April 13, 2011
This week during the GlobusWORLD event at Argonne National Laboratory we caught up with Brigitte Raumann from the Initiative in Biomedical Informatics at the nearby University of Chicago.
Raumann was one of the few speakers slated for the event who is not a trained technologist, although she noted that she, like many of her colleagues, was forced to become an IT expert in order to work with mounting genomics data. Such massive demands on both storage and compute have required biologists to wear both hats (scientist and technologist) but Raumann claims biologists need to be able to circle back to their core mission--research. She claims that there are tools on the horizon that can change the paradigm and that clouds play a role in this breaking of barriers.
While a good part of our conversation was centered around management and movement of large data sets, we did spend some time discussing some of the specific challenges biologists have been facing with growing amounts of information to contend with.
Raumann provides an overview of some of the more persistent arguments biologists and genomics researchers present, including the issue paradox of unprecedented data—the rapid swell of information is a windfall for research yet the infrastructure has created a bottleneck. For instance, with their new sequencing capabilities they will be be able to have more data at their disposal but without the core storage and compute piece of the puzzle in place, a good amount of this can end up going to waste due to a lack of storage space.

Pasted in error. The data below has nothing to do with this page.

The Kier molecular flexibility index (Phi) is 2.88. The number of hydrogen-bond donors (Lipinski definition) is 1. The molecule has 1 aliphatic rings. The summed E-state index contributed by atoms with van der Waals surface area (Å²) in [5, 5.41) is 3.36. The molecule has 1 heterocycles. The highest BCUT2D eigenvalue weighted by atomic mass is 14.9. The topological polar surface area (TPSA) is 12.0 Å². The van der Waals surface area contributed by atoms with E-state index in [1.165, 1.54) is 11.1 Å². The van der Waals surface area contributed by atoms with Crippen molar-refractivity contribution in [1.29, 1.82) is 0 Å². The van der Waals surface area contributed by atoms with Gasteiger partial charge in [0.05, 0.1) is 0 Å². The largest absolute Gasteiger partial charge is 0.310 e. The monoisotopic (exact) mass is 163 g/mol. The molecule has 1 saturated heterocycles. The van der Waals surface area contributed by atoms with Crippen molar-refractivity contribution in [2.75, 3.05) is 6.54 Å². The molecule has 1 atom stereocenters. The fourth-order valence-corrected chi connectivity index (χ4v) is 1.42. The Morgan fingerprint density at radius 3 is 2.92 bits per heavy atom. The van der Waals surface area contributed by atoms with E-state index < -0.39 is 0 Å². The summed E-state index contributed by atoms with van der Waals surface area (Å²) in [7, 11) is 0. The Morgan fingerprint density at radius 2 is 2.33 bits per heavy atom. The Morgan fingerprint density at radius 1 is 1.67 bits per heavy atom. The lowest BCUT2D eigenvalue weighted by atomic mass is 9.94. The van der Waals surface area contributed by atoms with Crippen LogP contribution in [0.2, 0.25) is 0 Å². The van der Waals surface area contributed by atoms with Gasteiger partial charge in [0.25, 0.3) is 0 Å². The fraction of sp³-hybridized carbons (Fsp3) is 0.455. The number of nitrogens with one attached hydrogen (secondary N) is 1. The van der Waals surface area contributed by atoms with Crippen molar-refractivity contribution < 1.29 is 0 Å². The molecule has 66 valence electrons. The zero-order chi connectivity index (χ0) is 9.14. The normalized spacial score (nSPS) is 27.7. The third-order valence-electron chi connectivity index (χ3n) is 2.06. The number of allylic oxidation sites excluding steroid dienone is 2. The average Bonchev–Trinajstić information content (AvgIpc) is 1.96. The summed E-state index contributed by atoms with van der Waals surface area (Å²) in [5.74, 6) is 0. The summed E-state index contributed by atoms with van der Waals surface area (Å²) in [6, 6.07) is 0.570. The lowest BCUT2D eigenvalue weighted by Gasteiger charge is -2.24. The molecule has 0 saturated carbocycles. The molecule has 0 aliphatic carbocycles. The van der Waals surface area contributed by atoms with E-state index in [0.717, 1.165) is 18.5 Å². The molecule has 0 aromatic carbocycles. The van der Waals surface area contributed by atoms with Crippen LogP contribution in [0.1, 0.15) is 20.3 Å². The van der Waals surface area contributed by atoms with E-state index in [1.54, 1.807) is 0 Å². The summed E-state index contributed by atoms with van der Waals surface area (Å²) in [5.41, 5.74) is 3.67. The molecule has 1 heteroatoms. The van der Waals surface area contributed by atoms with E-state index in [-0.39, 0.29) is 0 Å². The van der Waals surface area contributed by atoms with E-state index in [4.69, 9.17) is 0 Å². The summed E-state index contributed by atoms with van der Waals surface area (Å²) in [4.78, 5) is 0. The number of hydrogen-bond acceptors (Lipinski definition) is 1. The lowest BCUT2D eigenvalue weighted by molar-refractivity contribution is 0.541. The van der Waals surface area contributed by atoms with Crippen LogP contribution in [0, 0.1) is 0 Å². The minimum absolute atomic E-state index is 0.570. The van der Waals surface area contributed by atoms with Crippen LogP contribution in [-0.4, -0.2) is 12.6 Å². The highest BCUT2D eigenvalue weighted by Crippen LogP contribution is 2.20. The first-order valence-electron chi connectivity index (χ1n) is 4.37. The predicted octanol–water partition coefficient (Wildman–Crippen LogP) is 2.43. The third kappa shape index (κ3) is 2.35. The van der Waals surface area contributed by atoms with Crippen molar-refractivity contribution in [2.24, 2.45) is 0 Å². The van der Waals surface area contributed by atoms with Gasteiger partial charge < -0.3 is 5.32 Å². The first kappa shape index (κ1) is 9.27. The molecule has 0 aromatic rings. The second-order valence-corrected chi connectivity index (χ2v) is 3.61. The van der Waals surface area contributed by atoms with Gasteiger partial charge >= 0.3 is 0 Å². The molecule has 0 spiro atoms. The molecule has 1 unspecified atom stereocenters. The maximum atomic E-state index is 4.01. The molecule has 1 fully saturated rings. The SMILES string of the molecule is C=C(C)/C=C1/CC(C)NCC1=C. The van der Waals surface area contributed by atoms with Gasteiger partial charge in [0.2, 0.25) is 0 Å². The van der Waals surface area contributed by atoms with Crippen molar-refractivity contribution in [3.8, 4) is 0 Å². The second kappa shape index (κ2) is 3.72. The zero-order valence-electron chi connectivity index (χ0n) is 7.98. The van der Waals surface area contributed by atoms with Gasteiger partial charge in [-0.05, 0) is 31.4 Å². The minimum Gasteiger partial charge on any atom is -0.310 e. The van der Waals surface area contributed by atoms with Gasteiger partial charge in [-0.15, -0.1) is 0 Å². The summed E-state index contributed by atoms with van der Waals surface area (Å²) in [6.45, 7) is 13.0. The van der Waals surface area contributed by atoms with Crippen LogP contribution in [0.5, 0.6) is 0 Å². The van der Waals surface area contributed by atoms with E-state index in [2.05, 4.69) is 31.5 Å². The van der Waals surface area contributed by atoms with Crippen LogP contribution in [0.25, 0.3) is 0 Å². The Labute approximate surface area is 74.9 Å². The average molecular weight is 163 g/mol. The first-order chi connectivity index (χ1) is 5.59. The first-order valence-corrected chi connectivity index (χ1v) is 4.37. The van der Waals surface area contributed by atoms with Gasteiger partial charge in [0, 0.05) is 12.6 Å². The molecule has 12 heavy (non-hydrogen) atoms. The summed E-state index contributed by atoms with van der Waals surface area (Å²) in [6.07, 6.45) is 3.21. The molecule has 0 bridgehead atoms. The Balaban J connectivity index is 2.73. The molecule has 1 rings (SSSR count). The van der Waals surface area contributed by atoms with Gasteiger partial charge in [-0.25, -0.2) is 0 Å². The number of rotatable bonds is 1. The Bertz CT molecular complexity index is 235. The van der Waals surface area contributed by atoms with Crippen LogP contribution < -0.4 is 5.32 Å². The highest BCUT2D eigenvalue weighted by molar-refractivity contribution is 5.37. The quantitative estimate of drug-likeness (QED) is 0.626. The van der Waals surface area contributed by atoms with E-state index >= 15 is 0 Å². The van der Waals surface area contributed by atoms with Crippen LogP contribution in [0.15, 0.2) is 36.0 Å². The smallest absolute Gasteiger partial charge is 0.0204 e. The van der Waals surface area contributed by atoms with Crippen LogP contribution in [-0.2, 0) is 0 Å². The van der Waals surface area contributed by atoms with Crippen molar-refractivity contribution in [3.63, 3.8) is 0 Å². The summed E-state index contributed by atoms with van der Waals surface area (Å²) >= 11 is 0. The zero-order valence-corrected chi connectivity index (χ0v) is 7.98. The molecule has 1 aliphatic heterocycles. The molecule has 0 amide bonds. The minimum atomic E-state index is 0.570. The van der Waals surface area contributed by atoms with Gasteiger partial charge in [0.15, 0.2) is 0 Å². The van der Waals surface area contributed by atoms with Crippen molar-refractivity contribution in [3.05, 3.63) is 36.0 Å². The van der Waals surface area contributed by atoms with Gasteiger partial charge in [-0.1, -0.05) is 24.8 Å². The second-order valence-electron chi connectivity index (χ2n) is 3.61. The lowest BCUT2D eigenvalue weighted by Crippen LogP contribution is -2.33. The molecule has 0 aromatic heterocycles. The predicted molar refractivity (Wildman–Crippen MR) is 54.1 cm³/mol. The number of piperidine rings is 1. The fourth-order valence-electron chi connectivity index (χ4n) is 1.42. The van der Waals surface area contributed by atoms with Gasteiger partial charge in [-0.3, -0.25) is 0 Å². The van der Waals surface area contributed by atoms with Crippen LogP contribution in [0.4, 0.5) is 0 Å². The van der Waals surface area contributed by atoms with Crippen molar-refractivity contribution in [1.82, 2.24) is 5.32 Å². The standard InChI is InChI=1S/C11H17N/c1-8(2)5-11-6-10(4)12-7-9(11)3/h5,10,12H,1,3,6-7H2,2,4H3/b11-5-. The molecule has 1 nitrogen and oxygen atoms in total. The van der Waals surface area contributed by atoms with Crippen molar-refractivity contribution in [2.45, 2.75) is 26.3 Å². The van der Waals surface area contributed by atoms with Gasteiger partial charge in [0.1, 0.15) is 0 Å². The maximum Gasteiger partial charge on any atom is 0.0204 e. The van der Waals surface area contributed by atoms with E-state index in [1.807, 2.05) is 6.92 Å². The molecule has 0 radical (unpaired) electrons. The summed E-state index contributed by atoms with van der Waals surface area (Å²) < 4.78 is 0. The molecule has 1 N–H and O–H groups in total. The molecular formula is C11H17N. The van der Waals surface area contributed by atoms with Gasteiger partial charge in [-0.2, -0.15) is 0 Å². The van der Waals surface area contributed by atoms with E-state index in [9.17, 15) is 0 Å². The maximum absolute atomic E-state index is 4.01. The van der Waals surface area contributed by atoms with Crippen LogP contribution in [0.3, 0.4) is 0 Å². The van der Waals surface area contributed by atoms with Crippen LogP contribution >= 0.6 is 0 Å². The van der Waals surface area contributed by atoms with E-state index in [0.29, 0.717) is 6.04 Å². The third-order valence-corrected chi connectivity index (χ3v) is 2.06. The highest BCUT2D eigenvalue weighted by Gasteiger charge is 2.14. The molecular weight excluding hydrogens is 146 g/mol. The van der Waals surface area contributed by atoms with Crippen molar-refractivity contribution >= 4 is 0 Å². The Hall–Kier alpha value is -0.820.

Aside from the "big data" angle to Brigitte's statements, one of the other important matters to take away from this interview is that like other industries and research areas, domain specialists increasingly need to be removed from the immense complexity of the infrastructure. While tools are being developed to handle pieces of these problems, there are wholesale infrastructure changes that are needed at every level--from data movement to storage and compute power.
Biologists want to focus on science, not spend their hours becoming IT experts. With a range of tools this is becoming possible. While the matter that brought us in contact, the Globus Toolkit and Globus Online, were at the heart of interactions this week due to the focus of the event, many stories revolved around this same idea of reducing IT complexity using the SaaS approach.
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